Wednesday, January 25, 2012

Product Review: Low-Sugar Gluten-Free Protein Bars

I have not had candy since January 2nd. I have not had a single baked good, pastry, or packet of sugar pass my lips in over 3 weeks. This is huge, people. (Though = my jest that if I never craved sugar I would weight 100 pounds has not quite come true, dang.)

But one can not completely go without, and thankfully my morning protein-bar has a sweet appeal. Recently I changed out my go-to bar (Promax, just not the controversial ones) for a couple low sugar varieties. I think the nutritionals may win you over.

[FYI: I have not been furnished with samples from the companies, though they are welcome to send me some if so inclined, and this is not a compensated review.]

1. Promax Lower Sugar Energy Bar, Chocolate Fudge Variety (with Stevia)

Nutrition: Frankly, these blow their sugary counterparts out the water nutrition-wise. (For a complete ingredient list, click here.)They have 70+ less calories than regular, less fat, and an almost silly amount of fiber - especially considering the regular bar has only around 1g of fiber. And there is also no artificial sweetener, only Stevia. There is 2g less protein in the LS variety, but really 2g of protein is nothing to squabble about.

Taste/Texture: Great of all counts, and less sweet than say, the cookies and cream bar, which I actually enjoyed - it felt healthier, if that makes sense. Promax bars have a much better protein blend than some other brands, who have a gritty or overly-chewy bite. This you can actually eat without choking - a plus in the morning. And anytime I can feel like I'm eating chocolate without actually eating a dove bar is a good one.

Cost: From the Promax website they are 16.99/box of 12, from Amazon you can find them from 13.99/box of 12 and up (some other varieties are more expensive for some reason). I buy from Amazon for the convenience. Overall about $1.25/bar, not including shipping (try to buy a couple things at once from Amazon and get free shipping).

The Sticky: Beware, I have seen these sold at my local San Francisco Walgreens for 2.99 a bar, which is kind of  a rip-off. Also, other LS varieties contain that old annoyance barley malt, which is sad because I really wanted to try the peanut butter cookie flavor. Oh well...

2. Quest Protein Bars (with Erythtitol)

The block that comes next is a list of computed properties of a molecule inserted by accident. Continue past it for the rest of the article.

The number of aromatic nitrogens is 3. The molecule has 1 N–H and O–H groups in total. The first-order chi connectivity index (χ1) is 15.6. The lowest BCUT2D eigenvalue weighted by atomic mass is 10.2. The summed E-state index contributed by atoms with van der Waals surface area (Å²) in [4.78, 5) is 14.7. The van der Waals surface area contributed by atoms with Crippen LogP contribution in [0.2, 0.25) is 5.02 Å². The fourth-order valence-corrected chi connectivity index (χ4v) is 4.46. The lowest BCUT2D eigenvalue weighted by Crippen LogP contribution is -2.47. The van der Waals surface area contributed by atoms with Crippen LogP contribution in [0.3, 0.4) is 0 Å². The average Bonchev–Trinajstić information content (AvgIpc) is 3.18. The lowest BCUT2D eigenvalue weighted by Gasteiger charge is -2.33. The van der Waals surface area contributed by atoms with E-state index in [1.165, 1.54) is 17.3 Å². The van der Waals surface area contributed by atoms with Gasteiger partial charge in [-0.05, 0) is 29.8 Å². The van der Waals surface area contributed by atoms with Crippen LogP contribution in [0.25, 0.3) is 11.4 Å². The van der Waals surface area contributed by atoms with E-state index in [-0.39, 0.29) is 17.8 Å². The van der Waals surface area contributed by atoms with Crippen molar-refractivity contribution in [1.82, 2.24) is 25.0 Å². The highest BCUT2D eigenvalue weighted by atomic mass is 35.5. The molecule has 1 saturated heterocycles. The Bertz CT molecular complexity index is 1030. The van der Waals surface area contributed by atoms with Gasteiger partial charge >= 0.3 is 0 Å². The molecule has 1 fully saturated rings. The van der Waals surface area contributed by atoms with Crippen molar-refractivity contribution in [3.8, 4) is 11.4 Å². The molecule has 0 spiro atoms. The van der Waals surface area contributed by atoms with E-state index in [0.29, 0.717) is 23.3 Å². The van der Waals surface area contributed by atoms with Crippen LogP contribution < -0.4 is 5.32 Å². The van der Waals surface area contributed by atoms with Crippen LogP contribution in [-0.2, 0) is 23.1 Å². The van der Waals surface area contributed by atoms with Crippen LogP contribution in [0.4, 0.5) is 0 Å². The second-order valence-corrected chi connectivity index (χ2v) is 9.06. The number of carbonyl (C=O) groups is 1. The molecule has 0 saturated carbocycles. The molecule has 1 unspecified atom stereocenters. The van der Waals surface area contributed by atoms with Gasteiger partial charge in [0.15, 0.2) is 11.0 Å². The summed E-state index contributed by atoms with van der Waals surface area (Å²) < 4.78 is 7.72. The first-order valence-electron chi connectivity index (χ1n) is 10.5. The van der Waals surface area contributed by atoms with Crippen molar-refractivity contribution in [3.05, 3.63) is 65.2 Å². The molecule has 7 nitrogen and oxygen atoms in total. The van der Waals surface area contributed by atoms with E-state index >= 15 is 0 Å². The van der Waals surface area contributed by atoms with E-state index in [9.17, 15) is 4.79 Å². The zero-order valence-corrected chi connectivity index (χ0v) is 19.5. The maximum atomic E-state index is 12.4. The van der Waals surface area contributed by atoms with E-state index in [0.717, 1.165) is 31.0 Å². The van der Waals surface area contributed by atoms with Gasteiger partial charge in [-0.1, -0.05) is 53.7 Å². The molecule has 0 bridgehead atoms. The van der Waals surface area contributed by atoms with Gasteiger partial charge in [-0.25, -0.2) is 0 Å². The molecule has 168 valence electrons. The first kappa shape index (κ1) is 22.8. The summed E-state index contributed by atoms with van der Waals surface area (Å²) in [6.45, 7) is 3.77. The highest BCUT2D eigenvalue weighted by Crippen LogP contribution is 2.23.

Tuesday, January 17, 2012

Why We Still Need to Read Labels, An Update!

So After contacting Promax last night, and leaving a message on Twitter about this issue, they wrote me back with this:
" While barley/barley malt  contain  gluten, barley malt extract does not.  Gluten is found in the protein portion of a wheat product.  Barley malt extract contains no protein.  Further more, we have tested this bar several times for gluten and it falls well below not only the FDA proposed limit of 20ppm but also the GFCO’s (Gluten Free Certifying Organization) standard of 10 ppm.  Part of the agreement with the GFCO is that  the bars and the manufacturing facility be audited for the presence of gluten regularly.  We have always tested well below the standards above. "

Ok...But then I read articles like this one, which state:
" Why the confusion over barley malt extract?
It is very tricky to test for barley contamination in food. One of the assays (sandwich omega-gliadin ELISA) severely underestimates gluten contamination from barley; the other (sandwich R5 ELISA) overestimates gluten contamination from barley by a factor of 2. And when it comes to testing for gluten in a hydrolyzed product (a product that has been partially broken down), such as barley malt extract, the test that usually overestimates barley contamination may now underestimate it. It really is a confusing situation! Fortunately, there is an assay available for testing hydrolyzed ingredients. It is called the competitive R5 ELISA.

How much gluten does barley malt extract contain?
When 3 barley malt extracts were tested for gluten using the competitive R5 ELISA, they contained approximately 320, 960, and 1300 parts per million (ppm) gluten. Taking into account the fact that the R5 ELISA may overestimate barley contamination by a factor of 2, the extracts more likely contained approximately 160, 480, and 650 ppm gluten.